(7:30) I had to answer the phone of course. (In response to the question, “What were some of your different roles as a warden’s wife?”) People would sometimes want directions, as to where a certain lake was or whatever and Ed would be away. So I would have to answer those questions. I wasn’t too familiar (with the trails) actually for a while. No, not if it was business, should I say. (In response to the question, “Would you and the boys sometimes go out into the district with Ed?”) Yes they were. (In response to the comment “They (Parks) were quite strict about things.)

(8:14) After Bow Summit we spent one winter in town (Banff). It was in one of Stan Peyto’s houses on Muskrat Street I think. Stan Peyto was very nice to us. He was very helpful. He found us accommodation…Then it was out to Stoney Creek. I still have a picture, black and white of our little Mike and Stan Peyto’s son. They were about the same age making a snowman. Which of course you couldn’t do in England.

Ed checking an old patrol cabin. Halle Flygare photo

(9:09) It was more like a little house. (In response to the question, “Was the Stoney cabin quite different from the Bow Summit?”) It was not log. And of course, it did not have all the facilities either, no electricity, no piped in water. But beautiful water from the creek made beautiful tea! It did, it was wonderful water. And there was lots of buckets of water for wash day. Sometimes I would carry the buckets, but I wouldn’t fill them. Doing the wash on a scrub board…yep that’s right. (Dorothy would have to wash all the cloth diapers.) Well, with a young one I did a wash at least twice a week. (In response to the question, “How often would you do the wash?”) You couldn’t do it every day it was just too much (to heat up the water on a wood stove). It was the same thing on bath night. That was quite an occasion too! We used to take turns. The bathtub was hanging on the wall, it wasn’t as long as a regular tub. You had to sit and get your back washed. So the baby would go first and then it was my turn, it was like a little sponge down and Ed would wash my back etc. Then it was Ed’s turn and then (tongue in cheek) we would do the dishes! You had to be very economical with your water. Everything had to be hauled up from the creek. The dishes had to be done too. We couldn’t afford to pile them up because there wasn’t the room. There was no room. It is a very small kitchen at Stony Creek.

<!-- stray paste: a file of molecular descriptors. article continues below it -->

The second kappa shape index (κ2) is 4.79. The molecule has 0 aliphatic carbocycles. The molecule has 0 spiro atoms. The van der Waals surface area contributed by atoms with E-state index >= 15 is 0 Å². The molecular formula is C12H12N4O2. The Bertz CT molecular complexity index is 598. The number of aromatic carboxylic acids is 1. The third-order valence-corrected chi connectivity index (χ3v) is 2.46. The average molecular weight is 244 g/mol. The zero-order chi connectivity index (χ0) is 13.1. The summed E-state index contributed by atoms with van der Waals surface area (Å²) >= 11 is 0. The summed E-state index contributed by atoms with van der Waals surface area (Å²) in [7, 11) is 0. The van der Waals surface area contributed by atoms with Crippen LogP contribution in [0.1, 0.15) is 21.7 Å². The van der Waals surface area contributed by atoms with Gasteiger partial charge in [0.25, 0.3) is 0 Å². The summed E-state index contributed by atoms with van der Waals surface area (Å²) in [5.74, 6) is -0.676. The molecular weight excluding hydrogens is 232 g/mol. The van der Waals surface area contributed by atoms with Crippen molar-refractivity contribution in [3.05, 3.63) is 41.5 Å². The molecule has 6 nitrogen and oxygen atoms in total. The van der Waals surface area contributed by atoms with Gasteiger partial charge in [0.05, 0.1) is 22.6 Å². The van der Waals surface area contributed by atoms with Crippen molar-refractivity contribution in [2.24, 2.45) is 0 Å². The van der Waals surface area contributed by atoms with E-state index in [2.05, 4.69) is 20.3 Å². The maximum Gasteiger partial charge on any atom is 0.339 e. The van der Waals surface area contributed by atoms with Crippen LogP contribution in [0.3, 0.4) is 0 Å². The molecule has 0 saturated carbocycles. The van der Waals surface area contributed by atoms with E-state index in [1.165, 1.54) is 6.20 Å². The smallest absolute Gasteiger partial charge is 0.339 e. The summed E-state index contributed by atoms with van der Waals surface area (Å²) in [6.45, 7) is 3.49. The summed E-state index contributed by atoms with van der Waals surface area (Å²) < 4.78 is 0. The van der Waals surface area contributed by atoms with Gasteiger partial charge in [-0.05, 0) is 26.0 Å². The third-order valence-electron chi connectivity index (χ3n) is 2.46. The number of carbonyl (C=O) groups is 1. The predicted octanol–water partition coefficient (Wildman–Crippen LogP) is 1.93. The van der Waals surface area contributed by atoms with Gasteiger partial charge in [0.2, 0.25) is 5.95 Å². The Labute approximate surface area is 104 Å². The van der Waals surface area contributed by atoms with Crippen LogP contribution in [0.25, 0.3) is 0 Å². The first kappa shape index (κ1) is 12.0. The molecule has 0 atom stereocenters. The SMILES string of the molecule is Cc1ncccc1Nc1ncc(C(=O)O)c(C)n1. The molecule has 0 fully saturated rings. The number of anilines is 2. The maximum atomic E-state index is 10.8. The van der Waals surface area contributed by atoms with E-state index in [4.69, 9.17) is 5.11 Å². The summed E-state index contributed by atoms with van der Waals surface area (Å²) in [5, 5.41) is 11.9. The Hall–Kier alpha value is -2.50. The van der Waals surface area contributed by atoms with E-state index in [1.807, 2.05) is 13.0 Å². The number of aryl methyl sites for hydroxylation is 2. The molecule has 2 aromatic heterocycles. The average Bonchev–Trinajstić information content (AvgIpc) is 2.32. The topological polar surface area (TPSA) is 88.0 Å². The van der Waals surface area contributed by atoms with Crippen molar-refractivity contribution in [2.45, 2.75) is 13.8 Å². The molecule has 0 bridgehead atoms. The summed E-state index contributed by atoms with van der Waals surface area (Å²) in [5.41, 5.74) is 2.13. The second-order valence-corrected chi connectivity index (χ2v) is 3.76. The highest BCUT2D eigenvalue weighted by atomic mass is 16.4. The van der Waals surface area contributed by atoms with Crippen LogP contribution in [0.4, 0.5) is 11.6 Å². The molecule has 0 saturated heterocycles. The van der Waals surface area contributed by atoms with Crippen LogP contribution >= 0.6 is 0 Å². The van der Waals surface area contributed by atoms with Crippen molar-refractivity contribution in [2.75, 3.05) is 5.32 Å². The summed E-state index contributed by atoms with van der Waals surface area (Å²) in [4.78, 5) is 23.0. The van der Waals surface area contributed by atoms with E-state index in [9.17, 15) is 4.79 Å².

(11:29) I had taken a Robin Hood Cookbook and I still have it. (In response to the comment, “You learned to cook on a wood stove?”) It is very tattered and torn. But that was the recipe I used to learn to bake bread. Step by step I had to do that. I had never baked bread in my life. I don’t think many people in England did because it used to be delivered by horse and cart, the old work horses and they brought it right to your door. Yes, definitely, even at Castle Mountain too. (In response to the question, “So at Bow Summit and Stoney Creek you baked your own bread?”)

(12:13) YES! (In response to the question, “Did you enjoy your time at Stoney Creek?”) It took one winter to do that though. The first winter was tough. It really was, especially when Ed was away on a ski school or a climbing school. We certainly weren’t allowed to go to that that was for sure! So we were left by ourselves that would be Mike, and I. Then Terry was born when we were out there. They brought me into (warden) Frank Bryant and his wife’s home. I stayed with them two weeks ahead of time and then Terry was born in November. Then it was back to the bush with my baby!

Ed and Dorothy at Mt. Eisenhower

(13:36) Oh yes, definitely! (In response to the comment, “I remember you told me once, that the radio was very important when you were in the backcountry.”) And sometimes I would get on the phone to try and get another warden’s wife and we would have a nice chat. We couldn’t chat very long in case the wardens wanted to use it. When the phone rang – I think it was two longs and a short when we were at Stoney Creek – but even if it was a long and a short and a long you answered it to listen in!

(14:19) Definitely that was very important! (In response to the comment, “I remember you said that Ed always had to have batteries for the radio.”) The radio was very important to me, it really was. Just to hear another voice and some music…Yes I did (also had my typewriter in the backcountry). And I did my exercises on the wooden floor. Especially at Bow Summit. I got a little homesick at Bow Summit. I belonged to an exercise group called the Women’s League of Exercise and Beauty…I think it helped because I did it a long time before I came to Canada (In response to the comment, “That must be why you are in such good shape now.” ) So that is why I was desperate to get on the floor and do some of the stretches and exercises. I can remember sitting there down on the floor when Mike was asleep!

(16:15) I was probably lonely more than bored. (In response to the question, “Were you ever bored out there?”) Actually later on I was never bored, at Eisenhower (Castle) there was always something going on in the warden service like rescues etc., and people dropping in.

(16:41) I looked forward to summertime. I had to learn to ride a horse which was difficult for me because I had never done that in England. I was never at home on a horse. I would rather do exercises on the floor!